People have asked me before how I see theatre standing up to the next generation filled with such a high focus on technology, social media sans face-to-face connections, and a lack of interest in the arts. There are challenges, to be sure. There always have been, and there always will be. Theatre is not an easy medium. It is often expensive to watch. It is not typically a lucrative field for those of us in it. It is not exposed to the mass public in the same way that many other forms of entertainment are which don't require live performances.
If you love theatre, well...you love theatre. And you know it's going to stand strong because there are always going to be people who love it, who protect it, and who nurture the next generation to develop and hone their skills--so they can do the same thing when it's their turn.
This is why I love mentoring so much--programs for children and teens to get their feet wet in the world of writing, directing, stage management, building, designing, acting. We need to expose youth to theatre so they know that it's out there and can fall in love with it. Then we need to give them the tools and support so that they can have a shot at becoming successful in this highly rewarding (but difficult) field. Theatre is very communal in one sense, but it can also be a bit isolating in another. Yet if you can build a bridge for young people to get them over the rapids and to the (at least slightly) calmer waters--well, then they have more of a chance that they'll make it. And so does Theatre.
And here is one of the theatres who strives to carry on Theatre to the rising generation: The Blank Theatre in Hollywood just celebrated its 25th Year in the industry, and it makes a serious impact on The Biz-Driven Community it's laid stake in. The Blank Theatre not only produces mainstage shows, develops new works of emerging writers, offers their building to other theatre companies at cost (at a time when theatres are being pushed out of Hollywood)--but they also have an apprenticeship program for teens, as well as a Young Playwrights Festival.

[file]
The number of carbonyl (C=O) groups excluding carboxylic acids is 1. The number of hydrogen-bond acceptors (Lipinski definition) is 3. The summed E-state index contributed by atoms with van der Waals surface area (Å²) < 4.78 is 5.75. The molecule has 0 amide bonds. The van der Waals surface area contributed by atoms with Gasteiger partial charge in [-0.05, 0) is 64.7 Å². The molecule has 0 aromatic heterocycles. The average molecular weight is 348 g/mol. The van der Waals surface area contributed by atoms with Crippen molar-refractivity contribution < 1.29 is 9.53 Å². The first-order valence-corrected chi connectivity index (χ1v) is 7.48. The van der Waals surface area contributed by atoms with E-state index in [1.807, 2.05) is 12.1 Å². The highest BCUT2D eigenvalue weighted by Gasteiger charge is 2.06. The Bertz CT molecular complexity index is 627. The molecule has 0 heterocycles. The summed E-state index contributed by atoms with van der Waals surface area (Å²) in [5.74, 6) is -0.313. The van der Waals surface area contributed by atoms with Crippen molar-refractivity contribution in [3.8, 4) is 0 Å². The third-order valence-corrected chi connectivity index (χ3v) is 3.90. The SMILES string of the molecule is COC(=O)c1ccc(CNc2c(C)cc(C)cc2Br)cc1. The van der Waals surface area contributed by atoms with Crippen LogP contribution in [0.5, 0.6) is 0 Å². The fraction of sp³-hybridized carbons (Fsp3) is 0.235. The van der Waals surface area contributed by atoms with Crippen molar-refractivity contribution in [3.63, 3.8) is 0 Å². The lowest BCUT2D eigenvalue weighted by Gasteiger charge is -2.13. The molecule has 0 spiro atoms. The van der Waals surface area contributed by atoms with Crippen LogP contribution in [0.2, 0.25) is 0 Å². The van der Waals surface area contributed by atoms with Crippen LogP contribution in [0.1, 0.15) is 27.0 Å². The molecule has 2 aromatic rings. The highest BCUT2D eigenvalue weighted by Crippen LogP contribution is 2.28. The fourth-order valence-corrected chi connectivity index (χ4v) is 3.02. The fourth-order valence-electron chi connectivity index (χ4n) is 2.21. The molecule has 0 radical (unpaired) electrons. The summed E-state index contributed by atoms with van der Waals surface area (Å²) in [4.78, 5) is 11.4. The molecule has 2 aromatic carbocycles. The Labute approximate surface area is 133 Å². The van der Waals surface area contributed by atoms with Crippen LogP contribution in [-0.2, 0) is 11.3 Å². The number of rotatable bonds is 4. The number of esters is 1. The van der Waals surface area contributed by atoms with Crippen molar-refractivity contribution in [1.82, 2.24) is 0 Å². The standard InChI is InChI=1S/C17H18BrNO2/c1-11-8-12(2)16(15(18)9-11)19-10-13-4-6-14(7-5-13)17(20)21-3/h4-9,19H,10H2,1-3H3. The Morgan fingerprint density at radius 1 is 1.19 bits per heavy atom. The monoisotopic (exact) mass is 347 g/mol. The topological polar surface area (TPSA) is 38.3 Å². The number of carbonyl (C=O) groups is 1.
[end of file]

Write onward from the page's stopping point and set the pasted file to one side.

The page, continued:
The Blank Theatre's Young Playwrights Festival is an amazing opportunity for teen writers. They accept 12 writers each year, and while 19 is the max age for a participant, they are not treated like merely students. They're treated like the writers that they are. They're given mentorship, yes--this is key and part of the whole point. But they're given a fully produced play and treated like professionals from start to finish, giving them the chance to experience what the world of theatre and production is all about.
So if you're a young writer and you'd like to jump into the wonderful world of theatre, with a bit of a safety net below you, then consider applying. This is a great theatre, great connections, great mentors, and all around great opportunity. The deadline is March 15, 2016 and you can find the specific rules here.
Share your thoughts: Have you been part of a mentorship program before? How did it that experience affect your confidence in your craft? Have you been a mentor yourself? What tips can you offer other mentors or mentees to get the most out of the experience?